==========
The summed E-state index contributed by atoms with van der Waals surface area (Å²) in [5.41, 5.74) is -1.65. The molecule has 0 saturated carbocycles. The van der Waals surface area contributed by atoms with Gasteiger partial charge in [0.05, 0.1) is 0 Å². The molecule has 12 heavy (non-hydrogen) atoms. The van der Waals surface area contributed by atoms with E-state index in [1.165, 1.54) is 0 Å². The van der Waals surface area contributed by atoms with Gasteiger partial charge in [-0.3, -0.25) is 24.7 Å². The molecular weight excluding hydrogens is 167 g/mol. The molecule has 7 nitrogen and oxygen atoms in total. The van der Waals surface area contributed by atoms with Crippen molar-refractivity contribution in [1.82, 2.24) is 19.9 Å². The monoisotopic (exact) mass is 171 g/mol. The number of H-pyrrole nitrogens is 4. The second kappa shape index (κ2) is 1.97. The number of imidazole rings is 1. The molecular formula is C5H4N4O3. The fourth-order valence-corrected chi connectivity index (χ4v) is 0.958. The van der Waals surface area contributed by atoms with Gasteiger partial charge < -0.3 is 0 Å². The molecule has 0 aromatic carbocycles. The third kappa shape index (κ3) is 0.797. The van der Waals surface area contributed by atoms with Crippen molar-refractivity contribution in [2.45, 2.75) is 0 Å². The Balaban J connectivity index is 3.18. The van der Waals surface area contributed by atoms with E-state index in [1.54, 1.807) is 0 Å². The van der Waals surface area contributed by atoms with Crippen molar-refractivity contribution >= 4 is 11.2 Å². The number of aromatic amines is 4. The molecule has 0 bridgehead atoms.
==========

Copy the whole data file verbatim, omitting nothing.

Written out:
The summed E-state index contributed by atoms with van der Waals surface area (Å²) in [5.41, 5.74) is -1.65. The molecule has 0 saturated carbocycles. The van der Waals surface area contributed by atoms with Gasteiger partial charge in [0.05, 0.1) is 0 Å². The molecule has 12 heavy (non-hydrogen) atoms. The van der Waals surface area contributed by atoms with E-state index in [1.165, 1.54) is 0 Å². The van der Waals surface area contributed by atoms with Gasteiger partial charge in [-0.3, -0.25) is 24.7 Å². The molecular weight excluding hydrogens is 167 g/mol. The molecule has 7 nitrogen and oxygen atoms in total. The van der Waals surface area contributed by atoms with Crippen molar-refractivity contribution in [1.82, 2.24) is 19.9 Å². The monoisotopic (exact) mass is 171 g/mol. The number of H-pyrrole nitrogens is 4. The second kappa shape index (κ2) is 1.97. The number of imidazole rings is 1. The molecular formula is C5H4N4O3. The fourth-order valence-corrected chi connectivity index (χ4v) is 0.958. The van der Waals surface area contributed by atoms with Gasteiger partial charge < -0.3 is 0 Å². The molecule has 0 aromatic carbocycles. The third kappa shape index (κ3) is 0.797. The van der Waals surface area contributed by atoms with Crippen molar-refractivity contribution in [2.45, 2.75) is 0 Å². The Balaban J connectivity index is 3.18. The van der Waals surface area contributed by atoms with E-state index in [1.54, 1.807) is 0 Å². The van der Waals surface area contributed by atoms with Crippen molar-refractivity contribution >= 4 is 11.2 Å². The number of aromatic amines is 4. The molecule has 0 bridgehead atoms.